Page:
The launch of The Account Books of the Franciscan House, Broad Lane, Cork, 1764-192, took place at University College Cork on 2 May. Franciscan Joseph MacMahon spoke at the event.
The major work was edited by Liam Kelly and Clare Murphy, and produced by the Irish Manuscripts Commission.
The records of the Catholic Church in Ireland have a greater significance for the study of the past than is true of many other western European countries. this is partly because of the destruction of Irish public records in the early twentieth century but also because the Roman Catholic church and it various institutions possessed a degree of continuity, formal organisation and geographical coverage that is unmatched by the any other private body.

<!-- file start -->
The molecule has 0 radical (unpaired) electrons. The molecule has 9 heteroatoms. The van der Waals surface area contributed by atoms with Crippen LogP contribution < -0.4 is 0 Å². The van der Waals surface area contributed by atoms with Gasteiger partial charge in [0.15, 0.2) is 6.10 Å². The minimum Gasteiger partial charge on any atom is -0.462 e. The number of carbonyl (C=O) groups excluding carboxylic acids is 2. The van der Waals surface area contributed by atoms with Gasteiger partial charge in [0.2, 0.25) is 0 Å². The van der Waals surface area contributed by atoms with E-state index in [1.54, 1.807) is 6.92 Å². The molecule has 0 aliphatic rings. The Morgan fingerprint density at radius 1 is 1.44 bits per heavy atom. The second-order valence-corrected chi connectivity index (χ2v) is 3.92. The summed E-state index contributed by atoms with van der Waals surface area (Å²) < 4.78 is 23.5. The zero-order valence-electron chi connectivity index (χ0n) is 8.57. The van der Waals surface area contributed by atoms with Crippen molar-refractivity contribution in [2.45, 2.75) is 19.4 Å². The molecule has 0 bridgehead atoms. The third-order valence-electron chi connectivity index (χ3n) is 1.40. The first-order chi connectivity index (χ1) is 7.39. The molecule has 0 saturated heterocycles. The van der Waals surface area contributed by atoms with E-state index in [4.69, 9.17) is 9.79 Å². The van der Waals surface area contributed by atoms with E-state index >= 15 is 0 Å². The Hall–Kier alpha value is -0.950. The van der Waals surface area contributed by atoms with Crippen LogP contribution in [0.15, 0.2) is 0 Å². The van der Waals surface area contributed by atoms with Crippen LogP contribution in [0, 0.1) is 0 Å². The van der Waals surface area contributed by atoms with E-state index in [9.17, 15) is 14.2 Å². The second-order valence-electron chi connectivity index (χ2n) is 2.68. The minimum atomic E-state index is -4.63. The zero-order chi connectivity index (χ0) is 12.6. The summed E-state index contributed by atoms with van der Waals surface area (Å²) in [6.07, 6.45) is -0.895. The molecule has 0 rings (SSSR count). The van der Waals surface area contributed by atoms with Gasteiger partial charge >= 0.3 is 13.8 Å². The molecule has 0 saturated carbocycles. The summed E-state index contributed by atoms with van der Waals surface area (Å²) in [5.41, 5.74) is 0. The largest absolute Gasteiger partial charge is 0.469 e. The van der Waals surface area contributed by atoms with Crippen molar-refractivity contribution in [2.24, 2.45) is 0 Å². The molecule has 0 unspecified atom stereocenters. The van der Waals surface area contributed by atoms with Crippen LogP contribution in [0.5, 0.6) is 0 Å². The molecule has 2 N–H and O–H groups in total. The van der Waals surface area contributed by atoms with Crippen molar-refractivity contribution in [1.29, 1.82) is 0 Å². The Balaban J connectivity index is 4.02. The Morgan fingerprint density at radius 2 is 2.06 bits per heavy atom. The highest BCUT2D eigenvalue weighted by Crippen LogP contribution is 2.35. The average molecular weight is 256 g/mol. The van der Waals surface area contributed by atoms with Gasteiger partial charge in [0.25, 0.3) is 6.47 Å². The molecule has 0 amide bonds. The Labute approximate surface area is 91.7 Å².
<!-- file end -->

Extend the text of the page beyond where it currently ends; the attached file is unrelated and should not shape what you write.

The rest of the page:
The Franciscan Order in Ireland kept especially goods records. While the potential of these archival treasures has yet to be fully realised, this volume makes available for the first time a substantial slice of the records of the famous Franciscan convent at Broad Lane in the city of Cork. These unique sources consist of the hand-written account books that recorded the day-to-day expenditures of the Cork Franciscans, stretching from the year 1764 through to 1921.
The books offer a revealing window on economic, social and cultural change in the city, while also throwing light on the progress of the Cork Franciscans, and the Catholic church more generally, in this formative period of modern Irish history.